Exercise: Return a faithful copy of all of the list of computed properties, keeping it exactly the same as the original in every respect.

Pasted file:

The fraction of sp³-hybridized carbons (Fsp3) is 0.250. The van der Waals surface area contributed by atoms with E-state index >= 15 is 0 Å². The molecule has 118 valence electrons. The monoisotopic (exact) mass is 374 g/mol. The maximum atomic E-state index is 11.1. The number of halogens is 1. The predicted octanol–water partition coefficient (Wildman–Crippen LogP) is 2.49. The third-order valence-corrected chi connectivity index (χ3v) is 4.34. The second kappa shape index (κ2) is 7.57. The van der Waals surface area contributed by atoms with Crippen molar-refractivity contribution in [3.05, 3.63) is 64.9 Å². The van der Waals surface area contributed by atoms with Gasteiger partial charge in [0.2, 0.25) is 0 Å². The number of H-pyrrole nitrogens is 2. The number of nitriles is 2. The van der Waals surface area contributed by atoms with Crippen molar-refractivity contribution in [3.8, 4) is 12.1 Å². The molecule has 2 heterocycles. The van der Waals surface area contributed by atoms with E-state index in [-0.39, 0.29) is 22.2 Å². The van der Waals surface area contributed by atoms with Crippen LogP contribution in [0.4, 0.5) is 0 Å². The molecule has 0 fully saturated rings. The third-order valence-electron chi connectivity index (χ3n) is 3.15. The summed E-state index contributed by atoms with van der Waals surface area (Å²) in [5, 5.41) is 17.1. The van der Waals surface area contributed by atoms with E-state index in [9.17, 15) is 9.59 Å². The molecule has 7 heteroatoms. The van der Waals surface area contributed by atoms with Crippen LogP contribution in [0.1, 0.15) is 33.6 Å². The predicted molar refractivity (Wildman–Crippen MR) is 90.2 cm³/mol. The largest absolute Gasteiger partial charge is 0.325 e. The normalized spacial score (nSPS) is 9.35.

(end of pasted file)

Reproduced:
The fraction of sp³-hybridized carbons (Fsp3) is 0.250. The van der Waals surface area contributed by atoms with E-state index >= 15 is 0 Å². The molecule has 118 valence electrons. The monoisotopic (exact) mass is 374 g/mol. The maximum atomic E-state index is 11.1. The number of halogens is 1. The predicted octanol–water partition coefficient (Wildman–Crippen LogP) is 2.49. The third-order valence-corrected chi connectivity index (χ3v) is 4.34. The second kappa shape index (κ2) is 7.57. The van der Waals surface area contributed by atoms with Crippen molar-refractivity contribution in [3.05, 3.63) is 64.9 Å². The van der Waals surface area contributed by atoms with Gasteiger partial charge in [0.2, 0.25) is 0 Å². The number of H-pyrrole nitrogens is 2. The number of nitriles is 2. The van der Waals surface area contributed by atoms with Crippen molar-refractivity contribution in [3.8, 4) is 12.1 Å². The molecule has 2 heterocycles. The van der Waals surface area contributed by atoms with E-state index in [-0.39, 0.29) is 22.2 Å². The van der Waals surface area contributed by atoms with Crippen LogP contribution in [0.4, 0.5) is 0 Å². The molecule has 0 fully saturated rings. The third-order valence-electron chi connectivity index (χ3n) is 3.15. The summed E-state index contributed by atoms with van der Waals surface area (Å²) in [5, 5.41) is 17.1. The van der Waals surface area contributed by atoms with E-state index in [9.17, 15) is 9.59 Å². The molecule has 7 heteroatoms. The van der Waals surface area contributed by atoms with Crippen LogP contribution in [0.1, 0.15) is 33.6 Å². The predicted molar refractivity (Wildman–Crippen MR) is 90.2 cm³/mol. The largest absolute Gasteiger partial charge is 0.325 e. The normalized spacial score (nSPS) is 9.35.